Eikon’s pipeline has the potential to deliver important new medicines to people living with serious diseases, including programs now in the clinic designed to improve cancer treatment, and preclinical programs spanning immunology, neuroscience and oncology.

Our team brings clinical and regulatory experience, advanced engineering, sophisticated data analysis, breakthrough research utilizing AI-powered super-resolution microscopy, and consistent scientific rigor to our drug development pipeline.

Clinical Assets

TLR7/8 – BDB001

BDB001 is a systemically administered immune modulator and agonist of toll-like receptors 7 and 8. This program has demonstrated single-agent activity as well as activity in combination with anti-PD-(L)1 agents across multiple solid tumor types in Phase 1 trials, where over 150 patients have been treated to date. In the current landscape of novel immuno-oncology entrants, single-agent efficacy is rare and meaningful, as it suggests the new agent alone contributes significantly to the enhancement of immune responses to tumors. We plan to advance this program rapidly through clinical study across multiple solid tumor indications.

PARP1 Selective Inhibitors – IMP1734 and IMP17307 

These molecules selectively target PARP1, a central component of the DNA repair machinery in normal cells. Selective inhibition of PARP1 could potentially be at least equally efficacious when compared with the currently approved PARP1/2inhibitors, without the toxicity thought to be associated with PARP2 inhibition. We intend to bring IMP1734 into the clinic in the near future, guided by the prior experience of our team in the development of previously approved PARP1/2 inhibitors.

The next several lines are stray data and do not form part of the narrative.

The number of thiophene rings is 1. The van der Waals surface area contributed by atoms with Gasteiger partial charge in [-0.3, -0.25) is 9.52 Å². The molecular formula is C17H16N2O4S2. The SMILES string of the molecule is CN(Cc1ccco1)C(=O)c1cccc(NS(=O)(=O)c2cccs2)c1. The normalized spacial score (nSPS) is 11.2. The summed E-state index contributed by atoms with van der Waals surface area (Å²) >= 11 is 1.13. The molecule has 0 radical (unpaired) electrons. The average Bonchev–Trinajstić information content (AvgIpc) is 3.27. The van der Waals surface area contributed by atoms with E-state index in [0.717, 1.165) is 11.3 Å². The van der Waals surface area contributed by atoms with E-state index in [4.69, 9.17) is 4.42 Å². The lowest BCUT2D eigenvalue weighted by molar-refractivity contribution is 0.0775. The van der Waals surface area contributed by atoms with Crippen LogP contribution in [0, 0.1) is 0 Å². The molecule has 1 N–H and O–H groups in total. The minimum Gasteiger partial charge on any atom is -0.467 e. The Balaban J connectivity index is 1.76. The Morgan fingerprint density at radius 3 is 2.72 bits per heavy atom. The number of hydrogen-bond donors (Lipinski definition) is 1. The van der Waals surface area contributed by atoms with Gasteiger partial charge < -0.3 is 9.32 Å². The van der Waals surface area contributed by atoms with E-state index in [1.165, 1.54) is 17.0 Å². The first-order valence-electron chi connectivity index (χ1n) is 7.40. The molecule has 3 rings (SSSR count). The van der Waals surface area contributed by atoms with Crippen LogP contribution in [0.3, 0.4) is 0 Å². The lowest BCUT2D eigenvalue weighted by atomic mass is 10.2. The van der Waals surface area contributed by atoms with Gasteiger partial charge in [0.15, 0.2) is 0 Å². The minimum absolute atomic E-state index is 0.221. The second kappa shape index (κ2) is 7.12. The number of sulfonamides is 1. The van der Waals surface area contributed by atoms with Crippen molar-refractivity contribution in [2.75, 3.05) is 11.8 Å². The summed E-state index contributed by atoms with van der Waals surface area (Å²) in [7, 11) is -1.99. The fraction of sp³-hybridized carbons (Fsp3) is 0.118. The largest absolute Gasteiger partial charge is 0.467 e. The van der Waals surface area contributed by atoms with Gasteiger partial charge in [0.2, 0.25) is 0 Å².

Our second, earlier stage selective PARP1 asset, IMP17307, is differentiated by its ability to cross the blood-brain barrier and potentially treat cancers in the brain. We continue to conduct studies designed to permit this program to enter the clinic.

Preclinical Programs

Our pipeline also includes programs spanning oncology, immunology and neuroscience at various stages of preclinical development. We have a particular focus on programs targeting:

  • Steroid hormone receptors in both oncology and inflammation, including our programs for the androgen receptor and its v7 splice variant, which emerges in a meaningful subset of patients suffering from advanced prostate cancer
  • Elements of the DNA Damage Response, including PARP1, WRN and other undisclosed programs
  • Transcription factors and immune modulators across therapeutic areas 

These preclinical programs strongly complement our pioneering discovery platform, translating the measurement of protein population dynamics into discoveries that will enable the invention of important new medicines.